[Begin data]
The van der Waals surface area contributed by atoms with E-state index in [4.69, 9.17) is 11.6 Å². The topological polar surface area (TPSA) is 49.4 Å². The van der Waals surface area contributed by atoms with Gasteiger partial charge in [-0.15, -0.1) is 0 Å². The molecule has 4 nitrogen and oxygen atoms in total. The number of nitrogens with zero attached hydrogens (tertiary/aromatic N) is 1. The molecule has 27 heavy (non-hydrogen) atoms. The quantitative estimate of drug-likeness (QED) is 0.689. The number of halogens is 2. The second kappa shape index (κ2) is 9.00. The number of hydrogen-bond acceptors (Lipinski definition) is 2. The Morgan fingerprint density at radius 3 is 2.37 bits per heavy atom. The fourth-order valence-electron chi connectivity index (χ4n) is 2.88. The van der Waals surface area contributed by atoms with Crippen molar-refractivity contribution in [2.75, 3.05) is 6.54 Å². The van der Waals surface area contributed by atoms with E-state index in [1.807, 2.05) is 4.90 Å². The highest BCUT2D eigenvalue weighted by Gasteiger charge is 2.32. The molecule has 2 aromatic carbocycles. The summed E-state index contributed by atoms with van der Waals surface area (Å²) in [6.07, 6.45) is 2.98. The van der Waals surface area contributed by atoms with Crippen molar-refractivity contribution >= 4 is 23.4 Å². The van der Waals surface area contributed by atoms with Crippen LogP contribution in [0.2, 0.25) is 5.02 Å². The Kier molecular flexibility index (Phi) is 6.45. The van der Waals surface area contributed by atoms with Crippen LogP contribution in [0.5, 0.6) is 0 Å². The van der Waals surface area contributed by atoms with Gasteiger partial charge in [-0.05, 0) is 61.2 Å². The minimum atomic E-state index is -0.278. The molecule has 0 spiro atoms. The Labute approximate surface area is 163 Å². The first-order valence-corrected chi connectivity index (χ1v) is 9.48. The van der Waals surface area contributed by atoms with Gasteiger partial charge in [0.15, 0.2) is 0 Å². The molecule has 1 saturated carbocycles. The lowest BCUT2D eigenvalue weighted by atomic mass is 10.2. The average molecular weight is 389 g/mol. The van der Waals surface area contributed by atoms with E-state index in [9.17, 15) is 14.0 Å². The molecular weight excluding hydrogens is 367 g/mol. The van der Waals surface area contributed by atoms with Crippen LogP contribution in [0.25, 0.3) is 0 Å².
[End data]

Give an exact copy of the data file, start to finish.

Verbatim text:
The van der Waals surface area contributed by atoms with E-state index in [4.69, 9.17) is 11.6 Å². The topological polar surface area (TPSA) is 49.4 Å². The van der Waals surface area contributed by atoms with Gasteiger partial charge in [-0.15, -0.1) is 0 Å². The molecule has 4 nitrogen and oxygen atoms in total. The number of nitrogens with zero attached hydrogens (tertiary/aromatic N) is 1. The molecule has 27 heavy (non-hydrogen) atoms. The quantitative estimate of drug-likeness (QED) is 0.689. The number of halogens is 2. The second kappa shape index (κ2) is 9.00. The number of hydrogen-bond acceptors (Lipinski definition) is 2. The Morgan fingerprint density at radius 3 is 2.37 bits per heavy atom. The fourth-order valence-electron chi connectivity index (χ4n) is 2.88. The van der Waals surface area contributed by atoms with Crippen molar-refractivity contribution in [2.75, 3.05) is 6.54 Å². The van der Waals surface area contributed by atoms with E-state index in [1.807, 2.05) is 4.90 Å². The highest BCUT2D eigenvalue weighted by Gasteiger charge is 2.32. The molecule has 2 aromatic carbocycles. The summed E-state index contributed by atoms with van der Waals surface area (Å²) in [6.07, 6.45) is 2.98. The van der Waals surface area contributed by atoms with Crippen molar-refractivity contribution >= 4 is 23.4 Å². The van der Waals surface area contributed by atoms with Crippen LogP contribution in [0.2, 0.25) is 5.02 Å². The Kier molecular flexibility index (Phi) is 6.45. The van der Waals surface area contributed by atoms with Crippen LogP contribution in [0.5, 0.6) is 0 Å². The van der Waals surface area contributed by atoms with Gasteiger partial charge in [-0.05, 0) is 61.2 Å². The minimum atomic E-state index is -0.278. The molecule has 0 spiro atoms. The Labute approximate surface area is 163 Å². The first-order valence-corrected chi connectivity index (χ1v) is 9.48. The van der Waals surface area contributed by atoms with Gasteiger partial charge in [0.15, 0.2) is 0 Å². The molecule has 1 saturated carbocycles. The lowest BCUT2D eigenvalue weighted by atomic mass is 10.2. The average molecular weight is 389 g/mol. The van der Waals surface area contributed by atoms with E-state index in [9.17, 15) is 14.0 Å². The molecular weight excluding hydrogens is 367 g/mol. The van der Waals surface area contributed by atoms with Crippen LogP contribution in [0.25, 0.3) is 0 Å².